Oliver Jones has become renowned for his photorealistic chalk drawings, which consider how the media advertises, manipulates and exploits imagery of flesh.

For his most recent exhibition, Oliver created a large-scale multi-panel work, Divine, taking the studio of the tattoo artist as its subject. Emblematic of a religious alter-piece, the triptych refers to Laocoön and His Sons, an ancient marble sculpture in the Vatican regarded as an icon of human agony and suffering.

Similarly, #motherandchild is composed visibly as an icon or Florentine altarpiece and most identifiably Madonna and Child by Giovanni Battista Salvi.

The work draws upon the narrative surrounding the Mother and Child emotively engaging the audience with notions of motherliness, love and devotion whilst also depicting the distraction of the modern day mobile phone. As with Baroque and Renaissance painting of the time, the work encompasses traditions of chiaroscuro and drapery but in contrast, reflects their modern day equivalents being synthetically manufactured materials and artificial LCD lighting.

Finally, as a continuation of the Love the Skin You’re In series, Oliver takes a further look at the routines we have become accustomed to in order to maintain our physical exterior. It also examines the more drastic and unusual procedures regarding DIY beauty enhancement therapies and internet ‘ self-help’ cosmetics, some of which become rather abstract images when isolated in this way.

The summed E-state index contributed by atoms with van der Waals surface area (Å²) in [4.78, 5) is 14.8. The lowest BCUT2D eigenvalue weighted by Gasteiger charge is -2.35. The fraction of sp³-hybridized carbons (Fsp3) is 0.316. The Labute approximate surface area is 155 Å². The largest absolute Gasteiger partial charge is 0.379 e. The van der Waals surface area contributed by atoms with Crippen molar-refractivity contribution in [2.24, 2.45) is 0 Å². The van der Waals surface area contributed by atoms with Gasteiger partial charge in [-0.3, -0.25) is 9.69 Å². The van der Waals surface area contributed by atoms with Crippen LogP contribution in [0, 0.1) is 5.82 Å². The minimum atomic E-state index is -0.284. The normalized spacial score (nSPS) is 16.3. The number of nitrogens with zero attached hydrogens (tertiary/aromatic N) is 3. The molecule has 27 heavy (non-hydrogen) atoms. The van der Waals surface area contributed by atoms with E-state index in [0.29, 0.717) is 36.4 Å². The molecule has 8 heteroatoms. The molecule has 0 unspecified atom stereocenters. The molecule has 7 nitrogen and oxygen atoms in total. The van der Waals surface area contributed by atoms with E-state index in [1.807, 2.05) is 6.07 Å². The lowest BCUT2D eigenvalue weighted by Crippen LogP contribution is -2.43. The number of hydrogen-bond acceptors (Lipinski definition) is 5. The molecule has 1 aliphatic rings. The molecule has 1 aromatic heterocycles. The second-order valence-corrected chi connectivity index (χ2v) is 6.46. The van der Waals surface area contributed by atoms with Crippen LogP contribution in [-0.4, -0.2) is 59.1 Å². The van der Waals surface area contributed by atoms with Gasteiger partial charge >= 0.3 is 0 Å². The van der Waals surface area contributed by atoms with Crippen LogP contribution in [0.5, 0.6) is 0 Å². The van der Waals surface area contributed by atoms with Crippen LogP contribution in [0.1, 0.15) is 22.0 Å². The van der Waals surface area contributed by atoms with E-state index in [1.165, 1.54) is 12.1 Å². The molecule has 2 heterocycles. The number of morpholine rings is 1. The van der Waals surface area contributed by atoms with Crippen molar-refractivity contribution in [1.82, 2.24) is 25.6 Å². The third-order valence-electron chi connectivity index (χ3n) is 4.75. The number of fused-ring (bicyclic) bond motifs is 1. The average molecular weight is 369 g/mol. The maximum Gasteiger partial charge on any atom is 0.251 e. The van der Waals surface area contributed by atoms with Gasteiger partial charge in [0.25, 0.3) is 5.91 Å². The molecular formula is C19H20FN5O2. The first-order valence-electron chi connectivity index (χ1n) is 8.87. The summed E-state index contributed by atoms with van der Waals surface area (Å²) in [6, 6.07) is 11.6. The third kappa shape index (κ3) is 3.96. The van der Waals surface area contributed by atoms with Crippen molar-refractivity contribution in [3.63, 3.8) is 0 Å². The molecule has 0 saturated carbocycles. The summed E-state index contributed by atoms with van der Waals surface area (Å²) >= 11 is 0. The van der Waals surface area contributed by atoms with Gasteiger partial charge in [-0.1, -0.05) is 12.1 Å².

Exemplifying these rituals is an attempt to question some of the myths surrounding so-called perfection and the falsified visions of normality we are all too familiar with. Through this work, the artist also prompts many questions about the psychology of body modification and the role of extreme procedures in the attainment of physical perfection.

Creative Boom Go to Source
Author:

Laura Collinson

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